Debt Dictionary


Home -> Collateral

According to lending agreements, collateral refers to the pledge of a borrower for a particular property, to the loan provider for securing a loan repayment. A lender uses the collateral as a form of protection against the risk of default by the borrower – (in case the borrower fails to pay the interest and the principal under the agreement of the loan obligation). In situations of default on account of insolvency or any other reason, the borrower gives up or forfeits the property that has been pledged (collateral). The lender automatically gets ownership of the collateral.

For a typical transaction in a mortgage loan, the real estate’s ownership is transferred to the lender, which is the bank, in case the buyer has faltered with repayment.

Within banking, more recently, capital market collateralization is being used for a secured trade transaction. It involves bilateral obligations as opposed to unilateral obligations in case of the traditional form of secured lending. Capital market collateralization involves securing additional liquid assets like cash and securities called margin.

Collateral loans or personal loans with bad credit

Collateral loans are personal loans that come with risk factors. However these are useful for someone with bad credit needing immediate solution for money problems. In this case the borrower pledges certain types of assets like a car or a home. The creditor has the right to acquire ownership over the collateral if the borrower defaults on the loan payment. The risks and interest rate is high, but the money comes immediately requiring fewer credit checks.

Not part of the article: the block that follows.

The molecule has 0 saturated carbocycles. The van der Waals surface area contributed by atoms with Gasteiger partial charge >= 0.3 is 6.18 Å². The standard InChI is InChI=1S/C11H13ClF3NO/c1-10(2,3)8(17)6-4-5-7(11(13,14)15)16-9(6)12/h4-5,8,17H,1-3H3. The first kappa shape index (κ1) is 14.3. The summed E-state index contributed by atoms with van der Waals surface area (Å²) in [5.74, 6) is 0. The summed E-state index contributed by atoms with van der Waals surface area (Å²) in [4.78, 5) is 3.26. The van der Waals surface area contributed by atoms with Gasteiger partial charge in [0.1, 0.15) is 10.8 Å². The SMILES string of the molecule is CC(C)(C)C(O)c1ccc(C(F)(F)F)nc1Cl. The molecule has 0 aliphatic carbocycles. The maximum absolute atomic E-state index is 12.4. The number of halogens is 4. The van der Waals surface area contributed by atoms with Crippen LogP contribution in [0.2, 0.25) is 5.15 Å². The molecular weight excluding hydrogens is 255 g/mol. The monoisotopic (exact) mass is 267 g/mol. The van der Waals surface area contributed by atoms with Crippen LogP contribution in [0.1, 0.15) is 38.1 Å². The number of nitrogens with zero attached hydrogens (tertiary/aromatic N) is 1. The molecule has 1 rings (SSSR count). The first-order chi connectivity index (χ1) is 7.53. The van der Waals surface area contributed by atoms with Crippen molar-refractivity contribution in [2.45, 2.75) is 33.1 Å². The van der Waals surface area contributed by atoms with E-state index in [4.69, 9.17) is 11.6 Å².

Collateral choices

Majority of borrowers choose upon bonds, stocks, and other forms of investments as collateral for the loans. Another option is pledging homes and property for receiving a collateral loan. The obvious risk involved in such a situation is that if you default on the loan repayment, you will have no other choice but to sell off the property. You might have to go out on the streets if that was the house you were living in.

Generally the agreement with a collateral loan states that you are bound to repay the actual loan amount regardless of the fact that the value of the collateral may change. The home is assessed for its value initially and any price reduction is ignored. Suppose you take a loan of the amount - $10000, and the collateral value has dropped to $5000, you are bound to still pay the initial assessed value of $10,000. Thus you owe an amount of $5000 even after giving up on your land. You can prevent such a situation by not taking a loan against the collateral’s full value. You must ensure to borrow, what you may afford losing. Try not to include those things which you regularly use like a car, or a house as collateral.

Prior to going for a collateral loan, do remember the fact that you are going to end up invariably giving more than the original amount on account of interest rates. If you do not have any collateral but have a steady employment, you can instead opt for a payday loan.

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